Written by:

Holly Macdonald


March 3, 2011

I am finding that the process of developing a story-centred e-learning is so engaging and makes total sense for me, but seems less intuitive for the Subject Matter Expert (SME).  I have created a storyboard and sample of what the process should be, but the SME is having a hard time not viewing it from the content perspective.  The SME has said stuff like this:

The part of the curriculum where this happens includes X, Y and Z, and they need to know this material.

I felt like the SME thought of it as an either/or situation.  We either give them the content or not.  I realized I had to help the SME understand that the learner would be getting this information, just not lead by the nose, and much of it they would be constructing themselves.  We wanted to create context for the learner.  I used the terms: challenge, dilemma, problem, situation.  I talked about emotional hooks, visceral connection and motivation.  It all seemed to swirl around and weren’t quite right.  I was obviously not explaining myself very well, and getting a bit frustrated.  After some discussion, I finally hit upon a term that helped.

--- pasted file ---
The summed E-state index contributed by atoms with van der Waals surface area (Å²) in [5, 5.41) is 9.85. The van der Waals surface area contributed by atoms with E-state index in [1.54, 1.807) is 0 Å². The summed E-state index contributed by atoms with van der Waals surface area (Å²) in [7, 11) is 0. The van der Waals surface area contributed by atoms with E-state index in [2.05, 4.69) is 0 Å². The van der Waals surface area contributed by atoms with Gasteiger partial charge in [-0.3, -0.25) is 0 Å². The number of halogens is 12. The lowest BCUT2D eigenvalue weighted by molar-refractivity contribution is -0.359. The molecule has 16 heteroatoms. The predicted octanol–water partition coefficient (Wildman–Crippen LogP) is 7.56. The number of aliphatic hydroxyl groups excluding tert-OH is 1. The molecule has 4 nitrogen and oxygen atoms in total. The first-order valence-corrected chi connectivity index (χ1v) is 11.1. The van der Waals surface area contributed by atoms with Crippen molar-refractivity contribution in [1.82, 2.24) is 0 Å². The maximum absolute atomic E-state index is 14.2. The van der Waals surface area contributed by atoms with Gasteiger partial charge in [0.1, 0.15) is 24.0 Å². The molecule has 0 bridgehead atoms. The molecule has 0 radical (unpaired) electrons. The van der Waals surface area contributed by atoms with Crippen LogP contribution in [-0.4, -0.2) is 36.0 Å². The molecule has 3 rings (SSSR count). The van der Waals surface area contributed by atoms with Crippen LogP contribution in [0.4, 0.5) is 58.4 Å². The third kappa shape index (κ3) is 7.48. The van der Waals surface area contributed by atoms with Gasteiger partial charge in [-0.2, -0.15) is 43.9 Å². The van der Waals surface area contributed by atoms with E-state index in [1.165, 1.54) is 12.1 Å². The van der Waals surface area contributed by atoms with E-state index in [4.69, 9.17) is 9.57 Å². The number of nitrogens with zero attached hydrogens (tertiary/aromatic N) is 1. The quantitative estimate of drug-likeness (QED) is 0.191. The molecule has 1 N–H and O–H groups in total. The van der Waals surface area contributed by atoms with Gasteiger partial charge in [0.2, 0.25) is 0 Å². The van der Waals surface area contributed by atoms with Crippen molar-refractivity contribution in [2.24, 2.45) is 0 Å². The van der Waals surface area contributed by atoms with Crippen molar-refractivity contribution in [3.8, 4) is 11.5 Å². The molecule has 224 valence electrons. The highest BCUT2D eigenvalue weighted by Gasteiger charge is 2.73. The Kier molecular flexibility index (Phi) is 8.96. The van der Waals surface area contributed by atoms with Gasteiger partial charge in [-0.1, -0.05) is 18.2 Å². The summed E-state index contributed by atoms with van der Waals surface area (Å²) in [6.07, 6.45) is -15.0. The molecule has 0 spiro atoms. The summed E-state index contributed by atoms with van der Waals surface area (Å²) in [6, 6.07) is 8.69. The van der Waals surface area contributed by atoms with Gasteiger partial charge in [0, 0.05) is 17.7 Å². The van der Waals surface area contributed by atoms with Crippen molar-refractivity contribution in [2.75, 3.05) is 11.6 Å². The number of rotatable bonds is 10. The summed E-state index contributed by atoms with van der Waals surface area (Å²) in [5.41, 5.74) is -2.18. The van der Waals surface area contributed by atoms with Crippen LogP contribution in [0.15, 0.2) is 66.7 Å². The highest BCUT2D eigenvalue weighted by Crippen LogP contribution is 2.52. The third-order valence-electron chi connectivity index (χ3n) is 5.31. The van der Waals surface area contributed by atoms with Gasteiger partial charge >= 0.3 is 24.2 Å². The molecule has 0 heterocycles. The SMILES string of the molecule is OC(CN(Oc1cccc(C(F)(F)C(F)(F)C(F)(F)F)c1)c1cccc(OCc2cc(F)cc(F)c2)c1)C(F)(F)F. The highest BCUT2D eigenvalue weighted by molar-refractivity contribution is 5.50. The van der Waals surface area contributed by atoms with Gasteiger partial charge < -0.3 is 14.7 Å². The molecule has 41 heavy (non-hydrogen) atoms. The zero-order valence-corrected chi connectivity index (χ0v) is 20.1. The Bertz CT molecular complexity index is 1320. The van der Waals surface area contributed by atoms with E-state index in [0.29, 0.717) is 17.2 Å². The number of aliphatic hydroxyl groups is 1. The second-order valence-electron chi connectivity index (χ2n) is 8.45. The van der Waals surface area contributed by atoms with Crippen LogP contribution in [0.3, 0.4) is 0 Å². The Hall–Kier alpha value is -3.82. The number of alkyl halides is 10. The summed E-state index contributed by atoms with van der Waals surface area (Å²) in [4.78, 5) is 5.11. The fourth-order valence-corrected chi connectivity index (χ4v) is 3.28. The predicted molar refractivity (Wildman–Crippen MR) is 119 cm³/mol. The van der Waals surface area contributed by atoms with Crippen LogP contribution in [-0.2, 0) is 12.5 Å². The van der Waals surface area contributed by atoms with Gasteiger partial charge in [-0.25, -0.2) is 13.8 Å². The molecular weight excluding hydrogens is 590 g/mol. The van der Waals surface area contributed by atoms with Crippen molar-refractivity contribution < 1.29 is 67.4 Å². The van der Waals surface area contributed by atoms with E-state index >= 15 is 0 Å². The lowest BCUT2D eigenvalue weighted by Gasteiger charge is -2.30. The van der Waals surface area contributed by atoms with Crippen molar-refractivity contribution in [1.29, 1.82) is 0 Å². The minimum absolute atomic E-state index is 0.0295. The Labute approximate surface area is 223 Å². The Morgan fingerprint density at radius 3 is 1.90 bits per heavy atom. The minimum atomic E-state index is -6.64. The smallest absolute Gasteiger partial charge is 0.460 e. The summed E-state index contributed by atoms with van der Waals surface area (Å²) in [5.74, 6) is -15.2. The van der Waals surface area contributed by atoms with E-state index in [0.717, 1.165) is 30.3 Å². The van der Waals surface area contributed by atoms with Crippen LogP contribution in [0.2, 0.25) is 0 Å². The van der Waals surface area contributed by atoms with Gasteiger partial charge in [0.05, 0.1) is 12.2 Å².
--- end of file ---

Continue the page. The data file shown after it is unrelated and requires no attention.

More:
I said “we need to give our character a decision to make”.  If the learner is at all engaged in the content, they will relate to the character’s situation or they will be compelled to want to know more.   Aha!  We had it.  Scenarios and ideas for those decisions started burbling up and we have a ton of great scenarios where the character will need to make a decision.  The SME was talking faster than I could type or hear, and really (really) got it.  Because this is a facilitation course, we also have a number of offline activities that they will complete.

So, I’ve learned so far that you need help your SME’s see that a character who has to DO some thing in your e-learning course is critical.  Even if it isn’t within your course, and that information doesn’t need to be up front to be part of the learning.   I also learned that I needed to be persistent and reminded (again) that communication is always about what the other person understands, not about what I said.

On a side note, I would love to have had a site that showed lots of “before” and “after” examples of e-learning, where before shows how the same subject is designed/developed poorly and then re-designed well.  If you know of such a site, let me know!